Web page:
Don't take it personally — it's just business."In the best organizations you do not hear people say things like that.
Originally, the line "Don't take it personally" was intended to be a nice way to help a person recognize that they needed some psychological distance between a particular issue and their own feelings. In this article from Psychology Today, therapist F. Diane Barth shares where it started and why it has value.
But in business, the same approach can have a counterproductive impact.
Smart leaders realize that when someone really cares about her or his actions, that person is more likely to do the job especially well. And when that happens — when everyone does their job especially well — their customers (whether internal or external) can tell. And they reward them.The best organizations take things personally. Their people do, too.
Most companies don't. They instill impersonal, paint-by-numbers approaches that kill creativity. We encounter them every day in most industries. Restaurants are famous for removing personal thinking:
This is how we make our hamburgers: 30 seconds of cooking a 3.75 oz. patty, always placed on the bottom bun, in the center, 2 dollops of our "special sauce," 2 pickles sliced exactly 1/4" thick, 1 pull on the ketchup container, a leaf of lettuce. Don't deviate!
And it's the same (more or less) in most industries, regardless of the product or service they create. I've run into it with companies in tech, hardware, manufacturing, the auto industry, newspapers, and call centers.
Most so-called "professional" organizations have fairly specific descriptions for how to do the job.
"The guys with the big offices have figured it all out. Just do what you're told ,and everything will be fine."
And when the economy is good, they can do pretty well. Until the market gets crappy.When "people power" is most needed, there's none around.
The "people" have lost their creativity, their care, their passion. They've become so "corporate" they're unable to think "outside the box."
But you CAN turn it around if you want.
I work with a VP in a large communications organization. Over a couple of months we spent a lot of time discussing what could be done to ensure their clients stay with them. Initially, it seemed that the only thing would be dropping prices. But price drops are only a short-term solution, and they rarely create client loyalty.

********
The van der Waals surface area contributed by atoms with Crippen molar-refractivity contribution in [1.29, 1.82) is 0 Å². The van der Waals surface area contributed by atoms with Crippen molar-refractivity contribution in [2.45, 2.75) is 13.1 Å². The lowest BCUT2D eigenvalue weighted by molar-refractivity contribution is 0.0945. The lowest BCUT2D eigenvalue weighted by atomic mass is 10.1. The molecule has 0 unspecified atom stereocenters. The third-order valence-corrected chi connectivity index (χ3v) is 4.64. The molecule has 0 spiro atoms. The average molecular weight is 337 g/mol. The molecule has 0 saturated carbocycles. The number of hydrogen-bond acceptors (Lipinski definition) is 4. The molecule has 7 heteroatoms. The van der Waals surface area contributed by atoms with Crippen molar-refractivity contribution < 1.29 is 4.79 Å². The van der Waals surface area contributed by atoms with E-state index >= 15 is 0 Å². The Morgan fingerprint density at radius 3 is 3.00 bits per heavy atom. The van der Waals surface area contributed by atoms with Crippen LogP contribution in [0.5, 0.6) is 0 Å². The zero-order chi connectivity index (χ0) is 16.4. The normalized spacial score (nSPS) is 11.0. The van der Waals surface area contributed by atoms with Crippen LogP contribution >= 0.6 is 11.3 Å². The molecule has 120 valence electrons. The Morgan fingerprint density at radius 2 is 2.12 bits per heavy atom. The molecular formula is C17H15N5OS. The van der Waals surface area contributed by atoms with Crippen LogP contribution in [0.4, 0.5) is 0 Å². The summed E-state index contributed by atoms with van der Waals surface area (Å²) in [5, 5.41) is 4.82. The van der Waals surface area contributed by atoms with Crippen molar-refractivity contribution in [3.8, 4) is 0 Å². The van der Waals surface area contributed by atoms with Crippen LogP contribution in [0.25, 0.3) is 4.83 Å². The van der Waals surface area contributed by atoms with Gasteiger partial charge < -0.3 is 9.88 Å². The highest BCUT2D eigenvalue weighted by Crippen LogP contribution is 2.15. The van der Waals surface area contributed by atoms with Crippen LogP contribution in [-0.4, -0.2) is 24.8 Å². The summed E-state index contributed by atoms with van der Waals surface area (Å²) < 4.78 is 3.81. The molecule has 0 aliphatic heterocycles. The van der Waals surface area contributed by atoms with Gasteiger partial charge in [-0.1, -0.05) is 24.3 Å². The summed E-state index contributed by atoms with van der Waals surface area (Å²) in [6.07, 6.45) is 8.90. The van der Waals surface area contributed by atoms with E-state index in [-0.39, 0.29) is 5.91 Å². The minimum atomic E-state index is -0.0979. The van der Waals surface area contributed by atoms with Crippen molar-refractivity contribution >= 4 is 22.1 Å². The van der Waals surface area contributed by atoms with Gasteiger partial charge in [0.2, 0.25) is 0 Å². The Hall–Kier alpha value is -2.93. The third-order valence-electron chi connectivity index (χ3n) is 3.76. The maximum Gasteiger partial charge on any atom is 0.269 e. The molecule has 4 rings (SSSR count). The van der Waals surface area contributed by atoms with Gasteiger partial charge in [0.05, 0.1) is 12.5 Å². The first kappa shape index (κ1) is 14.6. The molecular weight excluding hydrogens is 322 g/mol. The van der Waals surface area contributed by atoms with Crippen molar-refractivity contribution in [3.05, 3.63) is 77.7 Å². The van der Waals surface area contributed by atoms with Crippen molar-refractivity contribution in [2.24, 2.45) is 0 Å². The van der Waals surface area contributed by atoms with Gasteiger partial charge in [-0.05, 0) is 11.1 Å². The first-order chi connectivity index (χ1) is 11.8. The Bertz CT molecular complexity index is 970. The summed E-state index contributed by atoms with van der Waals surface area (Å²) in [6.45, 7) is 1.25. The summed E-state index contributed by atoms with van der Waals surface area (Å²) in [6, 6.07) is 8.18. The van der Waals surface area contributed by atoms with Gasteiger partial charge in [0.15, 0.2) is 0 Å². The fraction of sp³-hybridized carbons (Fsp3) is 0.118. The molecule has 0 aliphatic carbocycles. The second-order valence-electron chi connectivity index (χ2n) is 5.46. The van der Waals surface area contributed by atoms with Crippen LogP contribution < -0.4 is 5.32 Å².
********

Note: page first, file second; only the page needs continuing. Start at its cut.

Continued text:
So I asked what could make their clients happy.
"Happy?" If you haven't noticed, that's not a word used much in large organizations. It's a bit too touchy-feely. Hard to measure accurately. Especially hard to do an ROI analysis on. But it's pretty easy to accept that when someone is happy with a service, a product, a relationship, she or he will stay with it.We are less likely to discontinue things we're happy with.
So the VP decided to change a few things that would help make her clients happier:
- She talked to her team leaders about focusing on happiness as part of the end result of their work.
- To ensure everyone understood her plan, she went directly to her team members to talk about why they all needed to start focusing on happiness.
Not surprisingly, most team members got it right away, but team leaders had a little trouble with it. The VP changed the terms she used with the managers.
She talked about happiness for both the client and the organization providing it, noting that it's a result of providing great service. Using examples of organizations from other industries that made their customers happy like Zappos (the Internet shoe retailer), Starbucks, 5 Guys Hamburgers, Virgin Air, and Target, she made the point that being profitable can be a direct result of making customers happy.
More satisfied team = more good ideas flowing up = happy customers = greater profits.
Her results improved, employee satisfaction grew, and market share has grown.
John M. McKee is the founder and CEO of BusinessSuccessCoach.net, an international consulting and coaching practice with subscribers in 43 countries. One of the founding senior executives of DIRECTV, his hands-on experience includes leading billion dollar organizations and launching start-ups in both the U.S. and Canada. The author of two published books, he is frequently seen providing advice on TV, in magazines, and newspapers.